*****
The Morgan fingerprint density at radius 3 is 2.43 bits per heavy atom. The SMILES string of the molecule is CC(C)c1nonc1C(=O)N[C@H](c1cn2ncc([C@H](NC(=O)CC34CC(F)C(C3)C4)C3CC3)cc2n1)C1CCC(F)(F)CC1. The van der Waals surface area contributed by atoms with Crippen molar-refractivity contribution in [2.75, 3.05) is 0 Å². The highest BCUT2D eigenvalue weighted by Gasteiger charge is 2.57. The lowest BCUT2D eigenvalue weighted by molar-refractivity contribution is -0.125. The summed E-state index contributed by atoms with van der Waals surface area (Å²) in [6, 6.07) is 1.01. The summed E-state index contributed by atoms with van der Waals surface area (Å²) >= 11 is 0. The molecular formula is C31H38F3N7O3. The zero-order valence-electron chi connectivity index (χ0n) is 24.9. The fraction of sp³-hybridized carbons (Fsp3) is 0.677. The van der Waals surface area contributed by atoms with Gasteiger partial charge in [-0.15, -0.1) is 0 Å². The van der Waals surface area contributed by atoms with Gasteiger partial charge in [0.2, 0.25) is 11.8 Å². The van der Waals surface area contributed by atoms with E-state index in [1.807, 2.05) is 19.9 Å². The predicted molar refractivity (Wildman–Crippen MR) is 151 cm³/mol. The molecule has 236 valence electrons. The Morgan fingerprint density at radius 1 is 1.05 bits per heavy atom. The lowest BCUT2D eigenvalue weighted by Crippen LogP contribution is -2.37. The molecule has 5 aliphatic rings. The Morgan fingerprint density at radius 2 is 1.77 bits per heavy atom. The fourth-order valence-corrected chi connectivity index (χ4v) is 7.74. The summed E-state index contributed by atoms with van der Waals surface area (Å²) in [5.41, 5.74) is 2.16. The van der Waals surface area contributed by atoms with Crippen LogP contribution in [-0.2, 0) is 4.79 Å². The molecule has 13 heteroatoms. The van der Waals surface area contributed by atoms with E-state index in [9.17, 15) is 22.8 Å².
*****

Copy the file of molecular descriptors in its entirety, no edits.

The Morgan fingerprint density at radius 3 is 2.43 bits per heavy atom. The SMILES string of the molecule is CC(C)c1nonc1C(=O)N[C@H](c1cn2ncc([C@H](NC(=O)CC34CC(F)C(C3)C4)C3CC3)cc2n1)C1CCC(F)(F)CC1. The van der Waals surface area contributed by atoms with Crippen molar-refractivity contribution in [2.75, 3.05) is 0 Å². The highest BCUT2D eigenvalue weighted by Gasteiger charge is 2.57. The lowest BCUT2D eigenvalue weighted by molar-refractivity contribution is -0.125. The summed E-state index contributed by atoms with van der Waals surface area (Å²) in [6, 6.07) is 1.01. The summed E-state index contributed by atoms with van der Waals surface area (Å²) >= 11 is 0. The molecular formula is C31H38F3N7O3. The zero-order valence-electron chi connectivity index (χ0n) is 24.9. The fraction of sp³-hybridized carbons (Fsp3) is 0.677. The van der Waals surface area contributed by atoms with Gasteiger partial charge in [-0.15, -0.1) is 0 Å². The van der Waals surface area contributed by atoms with Gasteiger partial charge in [0.2, 0.25) is 11.8 Å². The van der Waals surface area contributed by atoms with E-state index in [1.807, 2.05) is 19.9 Å². The predicted molar refractivity (Wildman–Crippen MR) is 151 cm³/mol. The molecule has 236 valence electrons. The Morgan fingerprint density at radius 1 is 1.05 bits per heavy atom. The lowest BCUT2D eigenvalue weighted by Crippen LogP contribution is -2.37. The molecule has 5 aliphatic rings. The Morgan fingerprint density at radius 2 is 1.77 bits per heavy atom. The fourth-order valence-corrected chi connectivity index (χ4v) is 7.74. The summed E-state index contributed by atoms with van der Waals surface area (Å²) in [5.41, 5.74) is 2.16. The van der Waals surface area contributed by atoms with Crippen LogP contribution in [-0.2, 0) is 4.79 Å². The molecule has 13 heteroatoms. The van der Waals surface area contributed by atoms with E-state index in [9.17, 15) is 22.8 Å².